Indigenous Community Volunteering
Experience Education is a company that manages the internship, co-op, volunteer, and ranchstay programs for colleges and universities across the US, Canada, and Europe. Each year we bring more than a thousand young people to Canada to intern and to volunteer.
We are a native-owned business and we put our culture at the forefront of what we do - even our logo is modeled on a traditional Coast Salish spindle whorl. As a native-owned business we ensure that no international intern or volunteer comes to Canada for one of our programs without learning the indigenous history of the community they will be working in - whether that community is a first nations reserve, or the city of Toronto.
As part of this commitment to our communities we are working to expand our wilderness volunteer program to include more placements on reserve, working on community-led projects. We are reaching out to native communities across BC in support of this, to get their help, and to see if we can work together to provide them with young, skilled, enthusiastic volunteers to help out on community projects.
The Wilderness Volunteer Program
The Wilderness Volunteer Program sees international volunteers working for 4-16 weeks in rural, remote, and wilderness communities. These volunteers are unpaid, though we do ask that the host community provide accommodation for their stay.
During their stay volunteers engage in a variety of tasks, including (but not limited to):
- Restoration of nature trails
- Environmental clean-up and remediation
- Building fences, and out buildings
- Tending to orphaned and injured wildlife
Specific tasks are dictated by the community, and are designed to suit their needs.
Volunteers work full-time from 25-40 hours per week, and integrate themselves into their communities, and in their spare time, try to partake in the culture and local outdoor activities.
Who are the Volunteers?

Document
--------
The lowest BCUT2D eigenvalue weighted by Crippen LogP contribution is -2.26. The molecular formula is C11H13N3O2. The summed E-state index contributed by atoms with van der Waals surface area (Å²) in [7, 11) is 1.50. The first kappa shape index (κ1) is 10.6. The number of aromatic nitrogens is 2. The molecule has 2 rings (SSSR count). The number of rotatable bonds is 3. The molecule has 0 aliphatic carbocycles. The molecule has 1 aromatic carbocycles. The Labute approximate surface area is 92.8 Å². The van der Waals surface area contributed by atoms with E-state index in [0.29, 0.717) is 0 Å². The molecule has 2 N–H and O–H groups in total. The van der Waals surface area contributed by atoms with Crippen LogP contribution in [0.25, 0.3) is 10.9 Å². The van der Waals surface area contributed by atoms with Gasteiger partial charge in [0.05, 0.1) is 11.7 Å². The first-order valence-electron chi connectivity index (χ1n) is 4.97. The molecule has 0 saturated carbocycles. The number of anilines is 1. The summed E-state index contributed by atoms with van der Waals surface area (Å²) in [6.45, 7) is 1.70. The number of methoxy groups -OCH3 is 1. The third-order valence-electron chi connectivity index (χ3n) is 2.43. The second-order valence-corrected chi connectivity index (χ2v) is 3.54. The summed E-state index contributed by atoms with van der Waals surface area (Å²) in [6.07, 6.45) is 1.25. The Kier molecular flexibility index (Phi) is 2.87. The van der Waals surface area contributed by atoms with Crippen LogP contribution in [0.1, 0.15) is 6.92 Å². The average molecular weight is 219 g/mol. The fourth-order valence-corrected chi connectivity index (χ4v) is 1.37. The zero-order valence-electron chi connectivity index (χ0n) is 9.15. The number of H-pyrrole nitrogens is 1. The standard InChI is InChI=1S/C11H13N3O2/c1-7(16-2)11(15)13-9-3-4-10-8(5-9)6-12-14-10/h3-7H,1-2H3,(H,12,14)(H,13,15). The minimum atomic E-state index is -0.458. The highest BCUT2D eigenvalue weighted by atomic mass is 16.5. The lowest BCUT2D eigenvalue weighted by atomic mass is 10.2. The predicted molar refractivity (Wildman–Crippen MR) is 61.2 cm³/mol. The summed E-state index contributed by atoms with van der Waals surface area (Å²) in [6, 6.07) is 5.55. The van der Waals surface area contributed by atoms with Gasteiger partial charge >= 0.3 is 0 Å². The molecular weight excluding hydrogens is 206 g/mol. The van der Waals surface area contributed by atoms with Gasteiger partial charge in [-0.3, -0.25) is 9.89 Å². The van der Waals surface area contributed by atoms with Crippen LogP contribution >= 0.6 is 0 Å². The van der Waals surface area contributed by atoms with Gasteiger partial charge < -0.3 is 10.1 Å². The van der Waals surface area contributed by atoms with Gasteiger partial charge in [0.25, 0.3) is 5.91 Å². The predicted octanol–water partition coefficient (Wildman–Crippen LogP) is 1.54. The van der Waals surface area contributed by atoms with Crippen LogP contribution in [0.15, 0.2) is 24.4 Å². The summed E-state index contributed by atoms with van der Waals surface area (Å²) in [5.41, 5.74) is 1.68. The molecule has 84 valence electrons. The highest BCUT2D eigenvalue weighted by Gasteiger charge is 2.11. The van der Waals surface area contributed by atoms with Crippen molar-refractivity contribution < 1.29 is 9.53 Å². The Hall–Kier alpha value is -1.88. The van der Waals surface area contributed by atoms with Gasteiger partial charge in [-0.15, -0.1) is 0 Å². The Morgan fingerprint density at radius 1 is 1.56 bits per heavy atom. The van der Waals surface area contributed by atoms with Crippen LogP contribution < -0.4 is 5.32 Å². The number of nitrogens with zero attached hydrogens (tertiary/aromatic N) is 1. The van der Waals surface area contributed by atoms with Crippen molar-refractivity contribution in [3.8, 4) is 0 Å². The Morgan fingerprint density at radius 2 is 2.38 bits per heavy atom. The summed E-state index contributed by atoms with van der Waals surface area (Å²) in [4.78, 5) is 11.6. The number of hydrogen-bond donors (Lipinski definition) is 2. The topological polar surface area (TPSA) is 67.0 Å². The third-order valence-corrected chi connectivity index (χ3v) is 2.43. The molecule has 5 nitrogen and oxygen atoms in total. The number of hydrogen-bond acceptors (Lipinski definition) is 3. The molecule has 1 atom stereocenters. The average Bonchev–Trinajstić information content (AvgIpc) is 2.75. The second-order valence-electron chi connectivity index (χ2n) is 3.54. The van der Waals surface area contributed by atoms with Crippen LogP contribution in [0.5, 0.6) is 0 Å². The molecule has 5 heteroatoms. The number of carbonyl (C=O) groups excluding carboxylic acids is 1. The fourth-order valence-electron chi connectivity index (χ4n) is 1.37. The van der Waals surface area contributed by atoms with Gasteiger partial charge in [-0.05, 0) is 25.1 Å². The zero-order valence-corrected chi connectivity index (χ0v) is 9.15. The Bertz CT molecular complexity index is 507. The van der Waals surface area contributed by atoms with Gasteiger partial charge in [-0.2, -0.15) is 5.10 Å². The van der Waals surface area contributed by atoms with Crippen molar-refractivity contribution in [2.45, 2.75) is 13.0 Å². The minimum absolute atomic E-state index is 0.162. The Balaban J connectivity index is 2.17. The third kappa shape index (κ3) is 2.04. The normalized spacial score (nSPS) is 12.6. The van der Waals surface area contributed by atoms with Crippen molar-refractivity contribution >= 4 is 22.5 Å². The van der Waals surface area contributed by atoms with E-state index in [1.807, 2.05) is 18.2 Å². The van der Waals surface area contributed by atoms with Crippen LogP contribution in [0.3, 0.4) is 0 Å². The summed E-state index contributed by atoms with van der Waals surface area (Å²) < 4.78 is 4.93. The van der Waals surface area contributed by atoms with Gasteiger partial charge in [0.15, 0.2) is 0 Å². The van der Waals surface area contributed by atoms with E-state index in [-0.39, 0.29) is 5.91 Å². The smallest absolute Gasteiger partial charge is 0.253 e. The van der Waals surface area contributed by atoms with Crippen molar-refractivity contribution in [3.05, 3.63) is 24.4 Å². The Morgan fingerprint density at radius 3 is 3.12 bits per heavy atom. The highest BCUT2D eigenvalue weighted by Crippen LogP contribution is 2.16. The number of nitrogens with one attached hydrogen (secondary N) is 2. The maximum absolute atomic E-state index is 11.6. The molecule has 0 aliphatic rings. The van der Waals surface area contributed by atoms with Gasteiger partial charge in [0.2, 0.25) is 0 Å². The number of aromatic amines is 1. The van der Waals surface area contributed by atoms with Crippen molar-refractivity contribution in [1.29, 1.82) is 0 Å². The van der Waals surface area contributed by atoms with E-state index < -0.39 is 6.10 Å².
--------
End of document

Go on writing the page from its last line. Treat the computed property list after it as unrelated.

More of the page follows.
The Wilderness Volunteer Program draws primarily from Western Europe, with the majority of volunteers coming from three countries: Belgium, France, and Germany. Smaller numbers also come from the UK, US, and Spain.
Most volunteers are taking a summer off and traveling before they start university. They are a young group, average 20 years old, and trend towards more female than male volunteers.
How does your community benefit?
First Nations communities benefit from hosting volunteers by gaining a supportive and enthusiastic non-Canadian perspective, by gaining access to foreign language skills, and by benefiting from the 25-40 hours per week of volunteer support. If your community has a project that is ongoing, (for example) to redevelop a camp, to repair a wilderness area, to improve housing for seniors, to support an archeological dig, these volunteers can provide extra support to make that project possible.
How can your First Nation participate?
We have contacted your First Nation because we would like to ask you to host a volunteer. Volunteers can be hosted by the band itself, by an entity owned by the band, or by a charitable organization the band is familiar with.
The three basic requirements are:
- band-supplied accommodation (which could include 'homestay' with a family on reserve)
- ability to provide 25-40 of work for the unpaid volunteer to do
- supervision of the volunteer throughout their work
If your First Nation meets these requirements and would like to discuss working with Experience Education to host a volunteer, please fill out the form below. Once we receive your reply, we will contact you to discuss potential projects and volunteers.